Holly Koester Hero Story
Excuses, for everyone and about everything, seem to always be in abundance, as they can be swallowed from the air as easily as lint is plucked from a pocket.
What, for example, precludes that afternoon jog? Likely, it is the cold and dreariness of the world outside—naturally, the gym is a hassle to get to—or it is the fact that we are busy, tired, hurt, or sick, or simply not “built like a runner.”
On a luckless day in 1990, Holly Koester could very legitimately say she wasn’t “built like a runner.” She had just injured her spinal cord and lost the use of her legs, the two things usually (and incorrectly) considered requisites for athleticism. Koester was an Army captain who had already served nine years. Stationed at Redstone Arsenal in Alabama, she was called on post for Desert Storm. As she was driving to report to her new position, her car hit a temporary road and rolled over.
Holly and her twin sister, Joy, had joined the Army through a college ROTC program in 1981. Though Joy’s military career continued (she is now a colonel in the Army Reserve), Holly’s had reached an unanticipated end.
Holly’s athletic career, however, was just starting. Just a year later Holly drew inspiration from the National Veterans Wheelchair Games, the largest annual wheelchair sports event in the world, copresented by Paralyzed Veterans of America and the Department of Veterans of Affairs. At the Games she saw people of all physical shapes and conditions—all who required the use of a wheelchair—not only playing, but competing, in sports with skill and exuberance.
That started a legend. Since, Holly has competed in dozens of National Veterans Wheelchair Games and other adaptive sports competitions, amassing an impressive collection of medals, and just several months ago, she become the first person in a wheelchair to compete in marathons in all 50 states.
Holly focuses on helping others, too. She loves her job as a substitute teacher in Walton Hills, Ohio, and continues to serve other Paralyzed Veterans’ members as the sports director for the Buckeye Chapter.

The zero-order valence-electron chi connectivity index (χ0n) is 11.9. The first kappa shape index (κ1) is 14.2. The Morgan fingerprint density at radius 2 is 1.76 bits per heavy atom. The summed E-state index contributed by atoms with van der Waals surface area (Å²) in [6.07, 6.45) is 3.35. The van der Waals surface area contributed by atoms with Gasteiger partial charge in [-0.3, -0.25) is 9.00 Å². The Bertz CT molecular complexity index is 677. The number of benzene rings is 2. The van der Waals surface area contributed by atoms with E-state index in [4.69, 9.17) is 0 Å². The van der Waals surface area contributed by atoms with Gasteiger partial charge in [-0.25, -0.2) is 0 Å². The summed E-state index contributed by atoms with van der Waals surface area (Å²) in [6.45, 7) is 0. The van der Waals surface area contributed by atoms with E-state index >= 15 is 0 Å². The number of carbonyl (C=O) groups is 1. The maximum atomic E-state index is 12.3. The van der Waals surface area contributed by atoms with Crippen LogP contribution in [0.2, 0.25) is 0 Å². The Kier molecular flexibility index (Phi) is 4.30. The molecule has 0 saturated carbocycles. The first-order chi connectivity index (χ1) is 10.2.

“That was my main goal when I was in the Army—to teach my country—and that’s why I wanted to become a teacher, to influence kid’s lives,” Koester says.
Holly has spoken at conferences and at middle schools, to local reporters and national ones. She was even featured on the cover of a Cheerios box along with 11 other gold medalists from the 2007 National Veterans Wheelchair Games, the only female athlete so honored.
Koester is an inspiration to others, and she says the people she inspires inspire her right back. “It’s the small things: you know when people come up and say ‘you made my day.’ Sometimes you don’t realize that you’re inspiring other people.
“One time I had pulled up at a gas station to fill up and there was a lady parked next to me. She had a little boy in the backseat—in a wheelchair—and she said to him, ‘I want you to watch this lady because you’ll be able to do all that!’
“I ended up showing him the controls and driving around for him,” she says, citing the whole experience as “kind of neat, like a pat on the back.”
For Koester, “all that” is, indeed, a lot. “I belong to so many clubs, it’s unreal. I belong to a quilting club and two dog clubs. I also teach dog obedience classes.”
Besides those commitments, Koester enjoys outings with friends, trains her own service dogs and claims to spend “too much time on Facebook and games.”
And then there are hours of training. “I’m taking some time out each week to get ready for the Wheelchair Games this June.”
How can she keep up such a pace? “I have busy weeks, but I do get enough sleep,” she chuckles.
Talking about her races, Koester makes a statement that seems to sum up her life view: “Even though I’m a competitive person, I’m just out there for the fun of it.”
Story by Katrina Ilich